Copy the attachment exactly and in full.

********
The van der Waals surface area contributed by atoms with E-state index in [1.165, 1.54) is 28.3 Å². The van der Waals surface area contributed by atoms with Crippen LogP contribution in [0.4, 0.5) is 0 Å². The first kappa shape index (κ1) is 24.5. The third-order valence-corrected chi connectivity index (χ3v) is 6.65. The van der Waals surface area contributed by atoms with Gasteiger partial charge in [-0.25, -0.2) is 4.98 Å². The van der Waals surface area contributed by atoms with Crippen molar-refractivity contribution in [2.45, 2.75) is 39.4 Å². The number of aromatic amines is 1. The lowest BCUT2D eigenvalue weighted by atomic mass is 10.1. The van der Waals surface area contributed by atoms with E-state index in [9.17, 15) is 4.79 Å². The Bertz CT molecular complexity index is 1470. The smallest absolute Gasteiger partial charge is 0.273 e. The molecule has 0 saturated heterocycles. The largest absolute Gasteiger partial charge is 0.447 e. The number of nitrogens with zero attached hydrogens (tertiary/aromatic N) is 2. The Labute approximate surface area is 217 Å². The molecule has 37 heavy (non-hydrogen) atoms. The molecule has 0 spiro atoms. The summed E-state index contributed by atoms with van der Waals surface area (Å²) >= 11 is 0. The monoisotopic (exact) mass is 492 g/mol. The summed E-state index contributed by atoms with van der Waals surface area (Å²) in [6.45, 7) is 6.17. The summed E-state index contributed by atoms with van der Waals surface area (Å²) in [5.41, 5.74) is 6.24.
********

The van der Waals surface area contributed by atoms with E-state index in [1.165, 1.54) is 28.3 Å². The van der Waals surface area contributed by atoms with Crippen LogP contribution in [0.4, 0.5) is 0 Å². The first kappa shape index (κ1) is 24.5. The third-order valence-corrected chi connectivity index (χ3v) is 6.65. The van der Waals surface area contributed by atoms with Gasteiger partial charge in [-0.25, -0.2) is 4.98 Å². The van der Waals surface area contributed by atoms with Crippen molar-refractivity contribution in [2.45, 2.75) is 39.4 Å². The number of aromatic amines is 1. The lowest BCUT2D eigenvalue weighted by atomic mass is 10.1. The van der Waals surface area contributed by atoms with E-state index in [9.17, 15) is 4.79 Å². The Bertz CT molecular complexity index is 1470. The smallest absolute Gasteiger partial charge is 0.273 e. The molecule has 0 saturated heterocycles. The largest absolute Gasteiger partial charge is 0.447 e. The number of nitrogens with zero attached hydrogens (tertiary/aromatic N) is 2. The Labute approximate surface area is 217 Å². The molecule has 37 heavy (non-hydrogen) atoms. The molecule has 0 spiro atoms. The summed E-state index contributed by atoms with van der Waals surface area (Å²) >= 11 is 0. The monoisotopic (exact) mass is 492 g/mol. The summed E-state index contributed by atoms with van der Waals surface area (Å²) in [6.45, 7) is 6.17. The summed E-state index contributed by atoms with van der Waals surface area (Å²) in [5.41, 5.74) is 6.24.